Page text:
In a particularly advantageous embodiment in accordance with the invention, the ratio between the respective braking control values set for the reference unit and for the secondary unit of the vehicle train during the course of a brake application is calculated as a braking control factor, and is stored for later utilization. In this manner, it is possible to correct the starting value of the braking control value used at the start of a brake application for the secondary unit of the vehicle train by use of the braking control factor, so that in the course of several brake applications optimal settings for the braking control values can be approximated, thereby allowing early coordination of braking forces at the beginning of brake application.
In vehicle trains in which the units thereof remain connected the each other for extended periods, the above approach achieves good coordination of braking forces during the first brake application after travel is initiated. When the units of a vehicle train are exchanged, for example following connection of another trailer to the towing vehicle, a new determination of the braking control factor then occurs automatically in the course of several brake applications.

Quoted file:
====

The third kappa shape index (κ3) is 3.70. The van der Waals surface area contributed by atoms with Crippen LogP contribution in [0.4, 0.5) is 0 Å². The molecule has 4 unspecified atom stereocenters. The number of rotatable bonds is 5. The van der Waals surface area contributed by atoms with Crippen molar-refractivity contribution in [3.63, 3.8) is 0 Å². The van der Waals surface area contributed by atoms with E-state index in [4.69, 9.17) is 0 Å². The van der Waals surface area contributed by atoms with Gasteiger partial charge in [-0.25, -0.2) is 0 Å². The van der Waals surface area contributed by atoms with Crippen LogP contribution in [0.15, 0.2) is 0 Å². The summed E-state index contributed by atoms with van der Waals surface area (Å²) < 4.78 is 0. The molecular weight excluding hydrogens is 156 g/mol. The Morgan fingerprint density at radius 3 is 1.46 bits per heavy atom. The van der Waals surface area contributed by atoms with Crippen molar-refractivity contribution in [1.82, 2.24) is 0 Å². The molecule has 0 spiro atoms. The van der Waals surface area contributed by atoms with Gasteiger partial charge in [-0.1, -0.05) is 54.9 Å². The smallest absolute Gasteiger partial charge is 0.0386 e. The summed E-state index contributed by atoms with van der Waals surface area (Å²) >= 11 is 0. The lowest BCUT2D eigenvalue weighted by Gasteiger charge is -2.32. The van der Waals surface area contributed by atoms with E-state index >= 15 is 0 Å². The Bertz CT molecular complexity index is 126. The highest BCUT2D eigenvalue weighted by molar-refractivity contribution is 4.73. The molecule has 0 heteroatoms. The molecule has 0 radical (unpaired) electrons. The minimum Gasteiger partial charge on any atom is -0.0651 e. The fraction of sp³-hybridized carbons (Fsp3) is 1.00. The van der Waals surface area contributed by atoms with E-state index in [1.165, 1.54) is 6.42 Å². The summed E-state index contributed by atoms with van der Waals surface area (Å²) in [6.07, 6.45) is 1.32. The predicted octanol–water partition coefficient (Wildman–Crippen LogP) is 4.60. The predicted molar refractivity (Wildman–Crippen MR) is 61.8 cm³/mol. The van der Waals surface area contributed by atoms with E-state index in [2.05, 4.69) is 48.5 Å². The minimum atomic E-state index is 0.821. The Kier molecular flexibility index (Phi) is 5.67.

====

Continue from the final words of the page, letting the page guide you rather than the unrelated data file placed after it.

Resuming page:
In practice, differently structured sensing means may be utilized for obtaining the speed signals which are then processed by electronic control devices of different types within the units of the vehicle train. This presents a problem in addition to the time offset issue addressed above with regard to the known method of braking force coordination in which the signals are processed in a central control device. In particular, the signals may show different scale systems, i.e. a different numerical representation of the wheel speed values. Such different scalings can be also be caused, for example, by a difference in tire wear between the various wheels of the units of the vehicle train.